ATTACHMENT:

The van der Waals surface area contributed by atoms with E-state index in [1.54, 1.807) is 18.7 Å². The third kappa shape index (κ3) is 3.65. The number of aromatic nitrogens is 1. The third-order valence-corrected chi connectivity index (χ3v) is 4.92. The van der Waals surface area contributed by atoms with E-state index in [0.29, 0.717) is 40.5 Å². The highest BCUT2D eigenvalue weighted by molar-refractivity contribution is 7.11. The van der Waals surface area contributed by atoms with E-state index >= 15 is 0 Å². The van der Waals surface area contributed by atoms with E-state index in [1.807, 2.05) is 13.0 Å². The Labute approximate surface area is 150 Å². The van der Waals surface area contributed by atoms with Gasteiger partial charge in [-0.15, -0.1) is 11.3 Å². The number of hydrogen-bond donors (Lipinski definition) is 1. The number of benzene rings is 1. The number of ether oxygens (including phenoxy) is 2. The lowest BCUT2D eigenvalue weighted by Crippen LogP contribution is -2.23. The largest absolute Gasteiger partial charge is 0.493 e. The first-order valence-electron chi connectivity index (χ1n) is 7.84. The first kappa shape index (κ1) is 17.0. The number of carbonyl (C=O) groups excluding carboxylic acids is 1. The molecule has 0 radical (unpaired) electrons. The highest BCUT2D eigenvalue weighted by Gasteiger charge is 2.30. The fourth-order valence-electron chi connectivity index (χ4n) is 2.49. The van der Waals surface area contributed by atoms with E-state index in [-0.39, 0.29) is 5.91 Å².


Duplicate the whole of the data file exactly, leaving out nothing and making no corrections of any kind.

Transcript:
The van der Waals surface area contributed by atoms with E-state index in [1.54, 1.807) is 18.7 Å². The third kappa shape index (κ3) is 3.65. The number of aromatic nitrogens is 1. The third-order valence-corrected chi connectivity index (χ3v) is 4.92. The van der Waals surface area contributed by atoms with E-state index in [0.29, 0.717) is 40.5 Å². The highest BCUT2D eigenvalue weighted by molar-refractivity contribution is 7.11. The van der Waals surface area contributed by atoms with E-state index >= 15 is 0 Å². The van der Waals surface area contributed by atoms with E-state index in [1.807, 2.05) is 13.0 Å². The Labute approximate surface area is 150 Å². The van der Waals surface area contributed by atoms with Gasteiger partial charge in [-0.15, -0.1) is 11.3 Å². The number of hydrogen-bond donors (Lipinski definition) is 1. The number of benzene rings is 1. The number of ether oxygens (including phenoxy) is 2. The lowest BCUT2D eigenvalue weighted by Crippen LogP contribution is -2.23. The largest absolute Gasteiger partial charge is 0.493 e. The first-order valence-electron chi connectivity index (χ1n) is 7.84. The first kappa shape index (κ1) is 17.0. The number of carbonyl (C=O) groups excluding carboxylic acids is 1. The molecule has 0 radical (unpaired) electrons. The highest BCUT2D eigenvalue weighted by Gasteiger charge is 2.30. The fourth-order valence-electron chi connectivity index (χ4n) is 2.49. The van der Waals surface area contributed by atoms with E-state index in [-0.39, 0.29) is 5.91 Å².